In fact, while rates on the total individual market did go up slightly more this year (12-13%, as projected by myself and confirmed by the Robert Wood Johnson Foundation), rates on the ACA exchanges only went up about 9% this year (as I also projected, and as the HHS Dept. later confirmed). And this was after only going up an average of 5.6% in 2015.
Yes, that's right: Premium rates have increased at a slower rate the past 2 years than they did prior to the ACA being passed.
So, what else?
- The O'Donnell's had $2,500 deductibles per person with their old, 2006 plan...and $4,000 per person deductibles today (?)
- Mrs. O'Donnell "appreciates" that thanks to the ACA, their new policy covers preventive procedures such as check-ups, mammograms, colonoscopies, etc. with no co-pay.
- The ACA preventing coverage denial for pre-existing conditions "wsan't a concern" of hers prior to the ACA. OK, fair enough.
- She says that they did plug their info into HC.gov, but found the off-exchange policy to be a better deal.
I went ahead and plugged the O'Donnell's info into HealthCare.Gov. Their children both being 18 does change their specs a bit, but here's what I came up with:
ASSUMING THEY DON'T LIST THEIR KIDS AS DEPENDENTS:
- The Gold plans ranged from $1,080/month with a $2,000 total family deductible to $1,386/month with a $2,500 total deductible.
- The Silver plans ranged from $862/month ($7,000 total deductible) to $1,355/month ($5,000 deductible).
ASSUMING THEY DO LIST THEIR KIDS AS DEPENDENTS:
- The Gold plans range from $1,513/mo, $2,000 deductible to $2,267/mo, $4,000 deductible
- The Silver plans range from $1,208/mo, $7,000 deductible to $1,898/mo, $5,000 deductible
In other words, while the $1,081 premium sounds about right after all, that "$4,000 per person" deductible still sounds rather odd to me.
However, the key point here is that Mrs. O'Donnell used the amount they were paying in 2006 as the starting point instead of the obvious year of 2013 (the last year before the exchange policies became available).
Again, I realize that she had to keep her question brief, but why did she go back nearly 10 years, to the 6th year of the Bush administration? At the very least she should have used her family's 2009 rates, since the ACA wasn't even signed until March 2010. It's certainly possible that the $490 rate was frozen in place right up through 2014, but I find that pretty difficult to believe.
Anyway, Hiltzik continues:
It's fair to say that Teresa and her family fall into the category of consumers who may not have been disadvantaged by the Affordable Care Act, but don't feel they've gained much, either. Their income places them beyond the reach of government assistance, and on the face of it they didn't have "junk" insurance that overcharged them for minimal coverage. It's conceivable that without the ACA their costs would have risen at about the same rate they have since 2006. The consumer-protection provisions of the law might have helped if they needed them, but they were comfortable as things were. And the prospect that the ACA would dramatically control costs, much less reduce them, hasn't materialized for them.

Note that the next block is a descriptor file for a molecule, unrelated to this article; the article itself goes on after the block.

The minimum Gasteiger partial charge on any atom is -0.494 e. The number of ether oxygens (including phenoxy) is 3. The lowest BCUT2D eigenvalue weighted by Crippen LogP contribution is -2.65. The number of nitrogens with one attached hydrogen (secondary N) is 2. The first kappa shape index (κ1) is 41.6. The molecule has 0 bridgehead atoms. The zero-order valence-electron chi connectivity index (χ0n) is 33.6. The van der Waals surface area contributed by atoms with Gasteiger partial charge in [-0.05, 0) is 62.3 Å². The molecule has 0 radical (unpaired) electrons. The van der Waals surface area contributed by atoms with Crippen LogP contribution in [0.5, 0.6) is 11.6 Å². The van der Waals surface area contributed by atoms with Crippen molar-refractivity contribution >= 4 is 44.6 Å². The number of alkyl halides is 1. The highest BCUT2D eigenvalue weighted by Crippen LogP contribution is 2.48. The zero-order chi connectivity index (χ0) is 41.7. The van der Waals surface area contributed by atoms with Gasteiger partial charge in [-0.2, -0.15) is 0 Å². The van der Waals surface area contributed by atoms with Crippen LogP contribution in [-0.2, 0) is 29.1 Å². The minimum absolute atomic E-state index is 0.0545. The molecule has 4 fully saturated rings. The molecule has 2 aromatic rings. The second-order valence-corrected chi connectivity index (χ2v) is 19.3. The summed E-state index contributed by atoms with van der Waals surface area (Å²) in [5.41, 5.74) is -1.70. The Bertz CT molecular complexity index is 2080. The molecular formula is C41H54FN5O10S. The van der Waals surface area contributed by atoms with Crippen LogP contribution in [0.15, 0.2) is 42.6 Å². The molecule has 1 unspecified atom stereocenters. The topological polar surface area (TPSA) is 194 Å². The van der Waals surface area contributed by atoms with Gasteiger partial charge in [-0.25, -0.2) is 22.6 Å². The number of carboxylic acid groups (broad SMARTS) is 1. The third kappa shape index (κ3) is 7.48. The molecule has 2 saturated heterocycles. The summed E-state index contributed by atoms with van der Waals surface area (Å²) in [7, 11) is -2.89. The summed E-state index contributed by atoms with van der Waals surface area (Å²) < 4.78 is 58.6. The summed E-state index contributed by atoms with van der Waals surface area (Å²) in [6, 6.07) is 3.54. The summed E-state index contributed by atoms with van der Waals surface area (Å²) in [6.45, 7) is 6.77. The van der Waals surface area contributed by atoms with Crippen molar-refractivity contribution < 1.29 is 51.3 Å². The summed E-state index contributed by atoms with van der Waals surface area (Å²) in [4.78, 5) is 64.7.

Their perception is that the law actually has driven up costs. "We're very surprised that it's had this kind of effect."
...and in politics, of course, perception is often more important than reality. Plus, of course, without the ACA, her children would most likely have been kicked off their policy upon turning 18 back in 2011 and 2014 respectively (pre-ACA, a few states did already have this requirement in place; I'm not sure if Ohio was among them).
On the other hand...
That said, she supports Hillary Clinton in the election; on Tuesday, before we talked, she voted for Clinton in the Ohio Democratic primary.
And there you have it: Mystery solved. It turns out that the "strange" number here wasn't so much the $1,081 that they're paying now, it was the $490 that they were paying in 2006.
In the end, no, Mrs. O'Donnell was not (as I've seen some suggest) a "GOP plant", nor was she "stupid" (as some falsely claimed I was accusing her of being). She just left out some rather crucial details...which was kind of my point in the first place.
UPDATE: Another reason the "2006" factor is significant, pointed out by commenter InTheKnow:
If they are 20 and 23 now, they were 10 and 13 in 2006. Mr. And Mrs. O'Donnell would also have been 43 then. Age rating, both pre and post ACA, induce premium increases that are outside the published "rate increase" figures. Add in that composite rating was permissible prior to 2014 and it is a big apples to oranges comparison on rating methods.
Exactly. One of the reasons why most people's premiums increase year to year has nothing to do with inflation itself, but with the fact that rates tend to increase as you get older, since you're considered a higher risk.
Basically, there's a dozen factors which caused the $490 figure to "increase" to $1,081 between 2006 and 2016 which have nothing whatsoever to do with the ACA.
Still, it's good to know that she ended up voting for a Democrat after all :)